Your Daily Dose of English – May 30, 2018

Idiom of the Day

(Carregar água na peneira)

Evitando as brasileiradas:

“Quero mais um!”: “I want one more!”

NUNCA DIGA: “I WANT MORE ONE”

Learning English with Stories – Mr. Jones’ Nose

Glossary

Run for

Concorrer (a cargo político)

Birth

Nascimento

Blurt

Falar sem pensar, de supetão, deixar escapar

Hardly

Mal (quase não)

I hardly slept last night: Mal dormi essa noite

Matter

Problema

What’s  the matter? Are you ok?

Needless to Say

Obviamente, não precisa nem dizer

Pregnant

Grávida (s)

Say Grace

Fazer uma oração de agradecimento antes de uma refeição

Well-to-Do

 

Bem de vida

Click here to read the story

 Mr. Jones Nose

 A True Story

My grandmother was raised in Hawaii. Back then, Hawaii was not a state of the United States yet. Her father was a very well-to-do businessman there. Every time his wife got pregnant, when it was close to the time of the baby’s birth, they would get on a ship and go to the United States, so the baby would be an American citizen. “It might be a boy,” my great-grandfather would say. “And, who knows, he might run for president one day.” (Nobody ever thought that one day a woman could run for president!)

Well, they had four girls!

One day, the four girls were playing when their mother called them. “Girls, Mr. Jones is coming to dinner tonight. Please, don’t say anything about his nose!”

The rest of the day, the girls couldn’t stop thinking about Mr. Jones and his nose. “What could be the matter with his nose?” they thought. They could hardly wait for dinnertime, to see what could be so strange about Mr. Jones’ nose.

Finally, it was time for dinner. They all sat down. Their mother said grace, but the girls couldn’t close their eyes. Needless to say, they were all staring at Mr. Jones. As soon as their mother said “amen,” the oldest girl (not my grandma) blurted out, “Mom, why did you ask us to not say anything about his nose? He doesn’t have a nose.”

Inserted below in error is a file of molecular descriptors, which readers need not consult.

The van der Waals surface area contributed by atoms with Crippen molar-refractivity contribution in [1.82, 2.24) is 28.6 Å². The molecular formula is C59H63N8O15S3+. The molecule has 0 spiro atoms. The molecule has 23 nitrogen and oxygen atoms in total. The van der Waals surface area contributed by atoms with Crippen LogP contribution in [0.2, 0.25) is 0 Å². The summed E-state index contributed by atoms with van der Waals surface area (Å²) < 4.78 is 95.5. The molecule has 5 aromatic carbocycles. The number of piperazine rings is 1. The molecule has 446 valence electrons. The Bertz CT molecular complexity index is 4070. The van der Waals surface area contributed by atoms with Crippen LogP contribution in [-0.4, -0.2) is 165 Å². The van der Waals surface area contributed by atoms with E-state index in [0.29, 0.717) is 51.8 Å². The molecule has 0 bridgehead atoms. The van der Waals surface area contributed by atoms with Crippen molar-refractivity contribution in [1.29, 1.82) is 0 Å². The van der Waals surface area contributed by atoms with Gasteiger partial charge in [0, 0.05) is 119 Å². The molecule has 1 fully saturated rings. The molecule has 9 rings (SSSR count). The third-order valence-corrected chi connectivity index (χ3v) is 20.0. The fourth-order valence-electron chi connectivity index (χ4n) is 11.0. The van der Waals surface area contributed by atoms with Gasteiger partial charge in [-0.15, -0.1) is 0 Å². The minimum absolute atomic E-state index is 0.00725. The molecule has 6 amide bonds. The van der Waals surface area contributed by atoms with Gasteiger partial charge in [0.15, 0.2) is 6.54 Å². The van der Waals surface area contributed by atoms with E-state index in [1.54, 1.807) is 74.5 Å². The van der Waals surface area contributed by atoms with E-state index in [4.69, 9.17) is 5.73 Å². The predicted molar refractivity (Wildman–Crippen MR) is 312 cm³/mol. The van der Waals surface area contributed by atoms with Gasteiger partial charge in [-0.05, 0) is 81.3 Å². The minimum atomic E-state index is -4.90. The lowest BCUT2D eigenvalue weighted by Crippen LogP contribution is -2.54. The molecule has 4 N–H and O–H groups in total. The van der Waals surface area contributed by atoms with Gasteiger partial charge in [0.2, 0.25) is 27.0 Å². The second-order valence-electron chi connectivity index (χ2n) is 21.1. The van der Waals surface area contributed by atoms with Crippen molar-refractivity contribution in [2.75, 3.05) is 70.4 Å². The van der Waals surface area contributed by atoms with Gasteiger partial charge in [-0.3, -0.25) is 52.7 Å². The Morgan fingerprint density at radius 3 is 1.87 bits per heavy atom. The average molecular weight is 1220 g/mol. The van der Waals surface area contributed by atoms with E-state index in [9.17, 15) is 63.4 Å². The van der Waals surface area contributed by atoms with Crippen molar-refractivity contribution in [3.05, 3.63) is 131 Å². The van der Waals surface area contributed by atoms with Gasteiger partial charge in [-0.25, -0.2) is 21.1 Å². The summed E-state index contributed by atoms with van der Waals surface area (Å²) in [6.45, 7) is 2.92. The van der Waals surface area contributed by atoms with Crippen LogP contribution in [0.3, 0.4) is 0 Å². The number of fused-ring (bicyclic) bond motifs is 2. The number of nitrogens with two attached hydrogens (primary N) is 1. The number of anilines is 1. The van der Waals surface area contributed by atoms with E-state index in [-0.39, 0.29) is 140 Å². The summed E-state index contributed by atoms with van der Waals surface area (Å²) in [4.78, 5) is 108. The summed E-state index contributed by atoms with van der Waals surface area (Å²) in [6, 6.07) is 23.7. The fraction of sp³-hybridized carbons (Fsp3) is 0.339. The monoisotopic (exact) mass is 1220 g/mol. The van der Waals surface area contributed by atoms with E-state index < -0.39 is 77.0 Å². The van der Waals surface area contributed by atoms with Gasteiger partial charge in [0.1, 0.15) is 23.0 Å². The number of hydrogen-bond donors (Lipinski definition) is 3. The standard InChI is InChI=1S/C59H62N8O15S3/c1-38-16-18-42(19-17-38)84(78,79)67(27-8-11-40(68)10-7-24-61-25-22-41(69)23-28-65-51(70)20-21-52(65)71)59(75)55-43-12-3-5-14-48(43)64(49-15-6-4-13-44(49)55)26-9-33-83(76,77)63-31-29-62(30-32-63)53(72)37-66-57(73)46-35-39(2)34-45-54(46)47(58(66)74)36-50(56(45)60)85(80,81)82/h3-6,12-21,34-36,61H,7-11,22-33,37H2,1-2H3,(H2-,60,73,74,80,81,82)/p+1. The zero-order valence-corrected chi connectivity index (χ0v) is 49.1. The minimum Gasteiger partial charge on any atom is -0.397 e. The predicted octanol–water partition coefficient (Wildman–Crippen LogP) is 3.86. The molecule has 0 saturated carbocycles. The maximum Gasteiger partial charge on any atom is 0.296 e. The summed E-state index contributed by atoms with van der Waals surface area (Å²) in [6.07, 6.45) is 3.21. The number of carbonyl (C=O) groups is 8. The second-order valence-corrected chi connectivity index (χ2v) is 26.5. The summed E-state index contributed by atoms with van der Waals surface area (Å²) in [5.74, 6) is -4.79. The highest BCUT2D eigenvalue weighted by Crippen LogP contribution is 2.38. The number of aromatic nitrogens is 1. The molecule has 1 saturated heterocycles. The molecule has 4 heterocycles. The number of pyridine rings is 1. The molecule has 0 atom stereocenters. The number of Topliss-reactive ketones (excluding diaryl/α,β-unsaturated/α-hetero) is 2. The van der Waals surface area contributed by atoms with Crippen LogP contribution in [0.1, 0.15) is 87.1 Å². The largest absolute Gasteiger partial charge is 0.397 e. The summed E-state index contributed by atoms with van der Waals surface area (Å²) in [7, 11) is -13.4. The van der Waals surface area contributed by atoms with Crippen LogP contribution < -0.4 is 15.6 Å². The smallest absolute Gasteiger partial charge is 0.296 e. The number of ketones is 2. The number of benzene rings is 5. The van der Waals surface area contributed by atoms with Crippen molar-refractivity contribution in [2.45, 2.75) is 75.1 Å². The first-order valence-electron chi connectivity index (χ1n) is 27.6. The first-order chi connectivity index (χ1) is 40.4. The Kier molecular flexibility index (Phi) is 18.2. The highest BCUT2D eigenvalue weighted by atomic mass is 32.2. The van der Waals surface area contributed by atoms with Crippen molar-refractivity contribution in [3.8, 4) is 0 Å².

Dose of the Day

Hoje vamos falar sobre os diferentes verbos relacionados com a fala.

Primeiro, vamos falar sobre quatro deles que causam muitos problemas para o brasileiro: talk, say, speak tell.

Veja três deles nesse pequeno vídeo:

Em português, podemos usar o verbo “falar”, por exemplo, para qualquer uma das falas acima:

“Falou com o chefe?”

“Sim.”

“O que ele falou?”

“Ele me falou para te despedir”.

Vamos dar algumas diretrizes aqui que lhe ajudarão a saber quando usar qual desses verbos.

Speak é um ato físico. You speak a language, you speak to someone, you speak about something.

→ “I need to speak English.”

→”I am going to speak to Peter about classes.”

Talk também é um ato físico. You talk to someone, you talk about something, or, you just talk!

→ “Why don’t you talk to him about that!”

→ “She never stops talking!

 

Look! He’s talking to himself again!

Say significa “dizer”. É sempre relacionado com o conteúdoYou say something (sometimes to someone)

→ “What did he say?”

→”I said that I wasn’t going to come today.”

Tell significa “contar, dizer, falar, mandar”. É sempre relacionado com o interlocutor. Nunca use uma preposição com esse verbo. You tell someone something, or you tell someone to do something, or you just tell a story.

→ “He told me to fire you.”

→ “I told you that I wasn’t going to come today!”

→ “He is telling a story.”

 

  • Never say, “I talk that …” or I speak that … ” Say, “I said that …”
  • Never say, “He told to me.” Say, “He told me.”
  • Never say, “He said me.” Say, “He said to me…”

Speak e Talk podem ser intercambiado: “He is speaking about the crisis” or “He is talking about the crisis.”

Agora vejamos outros verbos relacionados com a fala. Veja se consegue ligar esses verbos com suas definições:

 

To Shout, To Scream, To Blurt (Out), To Stammer, To Whisper,

 

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